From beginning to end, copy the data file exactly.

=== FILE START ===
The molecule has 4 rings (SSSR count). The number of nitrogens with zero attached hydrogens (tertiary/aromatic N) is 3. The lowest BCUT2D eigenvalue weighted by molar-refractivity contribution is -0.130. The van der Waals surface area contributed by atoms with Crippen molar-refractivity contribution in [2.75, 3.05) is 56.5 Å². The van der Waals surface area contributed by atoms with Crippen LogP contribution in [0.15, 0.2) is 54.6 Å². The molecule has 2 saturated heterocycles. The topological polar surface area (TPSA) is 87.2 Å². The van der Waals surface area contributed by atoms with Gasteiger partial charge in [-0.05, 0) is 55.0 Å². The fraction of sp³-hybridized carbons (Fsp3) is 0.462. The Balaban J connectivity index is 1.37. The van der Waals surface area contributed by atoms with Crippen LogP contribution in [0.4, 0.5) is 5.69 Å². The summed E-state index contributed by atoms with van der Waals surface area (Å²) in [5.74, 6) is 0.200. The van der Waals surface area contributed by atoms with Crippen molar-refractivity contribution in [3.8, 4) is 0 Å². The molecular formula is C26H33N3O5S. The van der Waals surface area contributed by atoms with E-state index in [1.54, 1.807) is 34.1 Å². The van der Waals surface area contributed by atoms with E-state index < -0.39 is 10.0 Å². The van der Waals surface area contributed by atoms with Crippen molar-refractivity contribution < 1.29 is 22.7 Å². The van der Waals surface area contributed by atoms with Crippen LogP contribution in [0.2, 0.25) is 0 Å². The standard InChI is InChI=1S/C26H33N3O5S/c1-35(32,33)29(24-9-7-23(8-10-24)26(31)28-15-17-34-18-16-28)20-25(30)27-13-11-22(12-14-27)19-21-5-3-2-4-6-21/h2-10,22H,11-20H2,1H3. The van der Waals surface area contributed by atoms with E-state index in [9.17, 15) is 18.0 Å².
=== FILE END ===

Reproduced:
The molecule has 4 rings (SSSR count). The number of nitrogens with zero attached hydrogens (tertiary/aromatic N) is 3. The lowest BCUT2D eigenvalue weighted by molar-refractivity contribution is -0.130. The van der Waals surface area contributed by atoms with Crippen molar-refractivity contribution in [2.75, 3.05) is 56.5 Å². The van der Waals surface area contributed by atoms with Crippen LogP contribution in [0.15, 0.2) is 54.6 Å². The molecule has 2 saturated heterocycles. The topological polar surface area (TPSA) is 87.2 Å². The van der Waals surface area contributed by atoms with Gasteiger partial charge in [-0.05, 0) is 55.0 Å². The fraction of sp³-hybridized carbons (Fsp3) is 0.462. The Balaban J connectivity index is 1.37. The van der Waals surface area contributed by atoms with Crippen LogP contribution in [0.4, 0.5) is 5.69 Å². The summed E-state index contributed by atoms with van der Waals surface area (Å²) in [5.74, 6) is 0.200. The van der Waals surface area contributed by atoms with Crippen molar-refractivity contribution in [3.8, 4) is 0 Å². The molecular formula is C26H33N3O5S. The van der Waals surface area contributed by atoms with E-state index in [1.54, 1.807) is 34.1 Å². The van der Waals surface area contributed by atoms with E-state index < -0.39 is 10.0 Å². The van der Waals surface area contributed by atoms with Crippen molar-refractivity contribution < 1.29 is 22.7 Å². The van der Waals surface area contributed by atoms with Crippen LogP contribution in [0.2, 0.25) is 0 Å². The standard InChI is InChI=1S/C26H33N3O5S/c1-35(32,33)29(24-9-7-23(8-10-24)26(31)28-15-17-34-18-16-28)20-25(30)27-13-11-22(12-14-27)19-21-5-3-2-4-6-21/h2-10,22H,11-20H2,1H3. The van der Waals surface area contributed by atoms with E-state index in [9.17, 15) is 18.0 Å².